I don’t.  So if you are traveling to Europe or anywhere and planning to stay a month or longer, you might be interested in what I do.  I have two mobile phones.  I have my American cell phone that I use when I’m in California which is about two months out of the year.  The day before I leave to return to Paris, I call AT&T and ask them to put my phone on ‘Suspend’.  That costs about $11.50 a month with tax.  I still put that phone on airplane mode just in case.  I have no reason to take it out of my apartment.

I have a french mobile with a french number.  I pay much less a month than I do here in the States!  Since I’m only gone a month at a time and the fee is so much cheaper, I don’t bother with a suspension.  But I do make sure I have it on Airplane mode from the minute the plane lifts off the ground at CDG.

I have had my Oakland home phone number with Vonage, a VOiP, for 10/12 years.  The year I moved to Paris, 2013, Vonage designed an App to download.  I can go into the App and call the United States and my home phone number shows up on the recipients phone.  People in the States can call me without any extra charge as they are calling a California number.  I do keep that phone, the American one, on Mute, as people often forget how many hours I am ahead of them.  I just call them back.

For all the above, when I’m in Paris, I pay a total of $75.  That is about the price of one month of AT&T cellphone service.  Why on earth would I get an International plan?

I now have friends all over Europe.  We call each other on Skype, which is audio as well as visual, or download WhatsApp or Viber (WhatsApp seems to be more popular at the moment).  All the Apps can be used on my french phone at any time wherever I am.  I have found, however, that reception is best if I’m at a Wifi spot.

Then there is the wonder of FaceTime.  I have an iPhone (I actually have two iPhones but you get the gist).  There is no charge to talk to another iPhone anywhere in the world using FaceTime.  Again, the platform is strongest at a Wifi spot.

Until this morning, my Facebook page had never been hacked.  I discovered it within a couple of hours and got it taken care of quickly.  So I am one who is constantly grateful for technology.  I’m not particularly savvy but what I do know and what I do have keeps me connected to all my friends around the world.  I don’t find it difficult at all to keep everything straight.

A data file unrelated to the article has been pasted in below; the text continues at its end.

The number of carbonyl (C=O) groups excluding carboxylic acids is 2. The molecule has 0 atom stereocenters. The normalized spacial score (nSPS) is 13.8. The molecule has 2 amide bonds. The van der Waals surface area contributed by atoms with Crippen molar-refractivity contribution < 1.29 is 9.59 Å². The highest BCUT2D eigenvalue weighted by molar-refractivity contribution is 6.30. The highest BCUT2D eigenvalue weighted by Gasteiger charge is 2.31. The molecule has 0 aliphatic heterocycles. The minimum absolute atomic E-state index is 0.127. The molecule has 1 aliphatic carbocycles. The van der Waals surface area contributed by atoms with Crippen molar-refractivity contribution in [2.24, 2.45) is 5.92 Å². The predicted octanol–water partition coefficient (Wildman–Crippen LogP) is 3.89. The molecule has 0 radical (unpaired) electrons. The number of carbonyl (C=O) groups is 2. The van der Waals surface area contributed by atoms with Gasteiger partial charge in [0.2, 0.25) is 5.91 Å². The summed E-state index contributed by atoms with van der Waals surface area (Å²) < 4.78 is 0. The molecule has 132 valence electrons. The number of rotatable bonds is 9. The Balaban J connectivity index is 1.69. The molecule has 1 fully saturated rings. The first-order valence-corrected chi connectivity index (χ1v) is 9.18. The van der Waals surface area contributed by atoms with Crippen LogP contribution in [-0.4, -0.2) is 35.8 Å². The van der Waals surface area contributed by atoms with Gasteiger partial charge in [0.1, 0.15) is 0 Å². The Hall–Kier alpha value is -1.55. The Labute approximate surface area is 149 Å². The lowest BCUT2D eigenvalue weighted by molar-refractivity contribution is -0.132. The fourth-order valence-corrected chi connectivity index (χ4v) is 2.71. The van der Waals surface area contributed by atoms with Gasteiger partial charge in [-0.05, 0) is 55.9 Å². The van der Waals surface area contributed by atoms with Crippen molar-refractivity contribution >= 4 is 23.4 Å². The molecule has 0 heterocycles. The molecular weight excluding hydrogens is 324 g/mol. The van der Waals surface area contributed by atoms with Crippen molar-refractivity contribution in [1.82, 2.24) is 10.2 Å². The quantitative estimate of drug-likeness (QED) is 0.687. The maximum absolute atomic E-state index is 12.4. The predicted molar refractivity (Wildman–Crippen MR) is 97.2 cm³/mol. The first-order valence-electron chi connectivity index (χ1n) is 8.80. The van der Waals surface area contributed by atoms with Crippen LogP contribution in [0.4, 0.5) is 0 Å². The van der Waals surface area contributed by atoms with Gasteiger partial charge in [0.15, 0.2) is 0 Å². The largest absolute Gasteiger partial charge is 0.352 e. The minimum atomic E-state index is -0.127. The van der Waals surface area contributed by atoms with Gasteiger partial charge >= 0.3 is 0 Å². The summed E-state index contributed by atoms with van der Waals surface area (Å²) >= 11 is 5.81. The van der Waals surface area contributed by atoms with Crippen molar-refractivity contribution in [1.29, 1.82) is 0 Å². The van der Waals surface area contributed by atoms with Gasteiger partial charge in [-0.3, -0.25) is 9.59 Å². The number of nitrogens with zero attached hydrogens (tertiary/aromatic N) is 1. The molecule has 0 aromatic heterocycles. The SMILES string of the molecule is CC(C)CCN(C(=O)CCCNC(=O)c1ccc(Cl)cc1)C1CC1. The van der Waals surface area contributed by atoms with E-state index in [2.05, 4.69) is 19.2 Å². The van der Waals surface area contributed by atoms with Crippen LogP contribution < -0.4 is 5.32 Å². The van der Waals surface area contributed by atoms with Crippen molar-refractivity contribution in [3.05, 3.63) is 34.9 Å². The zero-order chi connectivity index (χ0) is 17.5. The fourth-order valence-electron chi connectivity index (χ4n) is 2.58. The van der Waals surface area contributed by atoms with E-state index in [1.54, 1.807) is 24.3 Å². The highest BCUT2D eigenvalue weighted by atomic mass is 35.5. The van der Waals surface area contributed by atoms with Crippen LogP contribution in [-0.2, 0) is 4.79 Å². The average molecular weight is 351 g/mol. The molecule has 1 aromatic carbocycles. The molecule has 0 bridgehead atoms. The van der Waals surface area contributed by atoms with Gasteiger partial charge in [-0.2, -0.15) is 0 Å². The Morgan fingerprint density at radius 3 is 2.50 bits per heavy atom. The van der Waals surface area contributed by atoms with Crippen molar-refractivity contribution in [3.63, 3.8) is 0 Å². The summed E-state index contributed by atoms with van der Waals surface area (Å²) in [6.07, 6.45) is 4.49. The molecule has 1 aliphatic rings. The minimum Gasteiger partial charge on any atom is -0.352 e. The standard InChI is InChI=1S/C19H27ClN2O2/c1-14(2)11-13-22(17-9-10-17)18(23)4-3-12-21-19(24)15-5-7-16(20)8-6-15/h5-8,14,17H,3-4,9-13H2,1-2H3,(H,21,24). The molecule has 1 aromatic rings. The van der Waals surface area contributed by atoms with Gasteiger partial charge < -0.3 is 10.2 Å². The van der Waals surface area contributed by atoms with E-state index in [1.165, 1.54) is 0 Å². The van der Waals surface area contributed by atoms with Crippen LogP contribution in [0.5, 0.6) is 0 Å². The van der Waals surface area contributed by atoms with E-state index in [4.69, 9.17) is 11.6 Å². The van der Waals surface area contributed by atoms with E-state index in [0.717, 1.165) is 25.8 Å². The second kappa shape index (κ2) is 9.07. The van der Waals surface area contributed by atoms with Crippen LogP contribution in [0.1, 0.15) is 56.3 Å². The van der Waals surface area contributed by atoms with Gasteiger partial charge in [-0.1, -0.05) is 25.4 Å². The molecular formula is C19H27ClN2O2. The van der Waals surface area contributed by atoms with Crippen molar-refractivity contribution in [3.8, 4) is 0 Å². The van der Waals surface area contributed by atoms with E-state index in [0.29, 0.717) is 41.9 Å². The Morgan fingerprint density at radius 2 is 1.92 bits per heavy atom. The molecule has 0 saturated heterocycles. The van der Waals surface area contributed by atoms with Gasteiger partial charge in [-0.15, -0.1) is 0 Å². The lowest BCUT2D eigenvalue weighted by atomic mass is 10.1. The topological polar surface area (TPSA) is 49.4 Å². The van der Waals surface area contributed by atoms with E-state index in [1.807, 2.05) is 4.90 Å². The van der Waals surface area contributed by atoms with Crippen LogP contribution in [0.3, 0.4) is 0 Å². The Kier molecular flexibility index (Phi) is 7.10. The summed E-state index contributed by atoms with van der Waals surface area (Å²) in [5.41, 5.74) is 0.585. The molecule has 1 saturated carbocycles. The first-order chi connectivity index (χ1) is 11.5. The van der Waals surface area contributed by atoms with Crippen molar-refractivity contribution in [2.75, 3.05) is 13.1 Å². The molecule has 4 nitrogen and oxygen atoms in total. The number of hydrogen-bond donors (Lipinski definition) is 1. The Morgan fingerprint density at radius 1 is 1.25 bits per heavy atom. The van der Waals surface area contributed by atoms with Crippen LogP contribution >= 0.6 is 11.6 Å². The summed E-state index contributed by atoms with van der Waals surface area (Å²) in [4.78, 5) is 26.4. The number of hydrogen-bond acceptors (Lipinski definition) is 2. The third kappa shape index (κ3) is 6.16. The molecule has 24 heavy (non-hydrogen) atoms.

For people who do come for a shorter time, one or two weeks in Paris for instance:  if you want a french number, Orange will happily sell you a SIM card with 2 weeks worth of talk time and unlimited texting for a reasonable fee.  Most french numbers can call a landline in the US and UK.  But as more and more people get rid of their land lines, that becomes a moot point!

I hope this is helpful.  People are so glued to their phones these days that the idea of not being connected while they are traveling is terrifying.  These are one person’s suggestions.

A bientôt,

Sara

A resident of Paris

On September 29, 2017, I had my fourth yearly date with an agent at the Prefecture to renew my Titre de Sejour (residency card).  Each year, it gets a bit easier to prepare for it.  The French want to make sure that 1–I won’t work meaning take away a job from a French person 2–I won’t end up living on the street and 3–that I’m covered by health care and don’t need to use their social security system.

I seem to get anxious anyway.  I know something will go wrong and this year, it was the printer that ran out of ink while I was making the required copies of all the documents I needed to bring with me and my translator’s vacation. (All English documents must be translated into french by an official translator).  She arrived home two days before my appointment and meeting up with her the day before demanded a dexterity of mind that is not a strong suit of mine.

The morning of my appointment, I went to the nearest Post Office to make copies.  I was under the impression that it opened at 8am and I arrived at 9:30am.  My appointment was at 10:30am.  The sign on the door informed me that this particular Post Office opens at 10am.  So I took myself off to a nearby Cafe for a cafe allongée (long pull as opposed to a short pull which is an expresso).  At 10am, I was back at the front door of the PO.  There was a man standing there looking very bewildered, checking his watch.  The PO was very closed.  I walked closer and read everything on the PO’s front facade.  In small print up in a corner of one of the windows, there was information telling us that this PO was no longer open on weekdays.  I had 30 minutes, and probably less, to find a printer.

I stopped in two cafes and asked if they had one I could use.  No, madame.  I called my old neighbor from my Git-le-Coeur days knowing she had one and was close by.  I reached her at the hospital where her mother was dying and she could barely get four words out.  I rushed to a Gibert Jeune, an all-purpose station for students of any age to buy books, supplies, maps and more.  The Security man told me that ‘No, madame, we don’t have a printer but if you go up that street, cross over past the Pharmacy, there is a Internet store that has a printer.’  I rushed there and, acting like a spoiled American, thought I could talk my way to the front of the line.  No dice.  I had to wait my turn which I did extremely ungracefully.  My heart was beating so fast and my anxiety was so high that I thought I might make myself sick.  With my copies in hand, I rush-walked back towards the Prefecture–it was 10:20am.  I asked myself what was the worst that could happen?  The Prefecture would ask me to make another appointment in the future, it wasn’t the end of the world.

I made it to the door at 10:30, made it through the TSA-like security and, after handing all my documents to a lady at the front desk of my particular department, receiving a number in exchange, waited two and a half hours to be called to one of the cubicles.  After twenty minutes, she renewed my Residency Card and told me I would receive a text of when I could pick it up.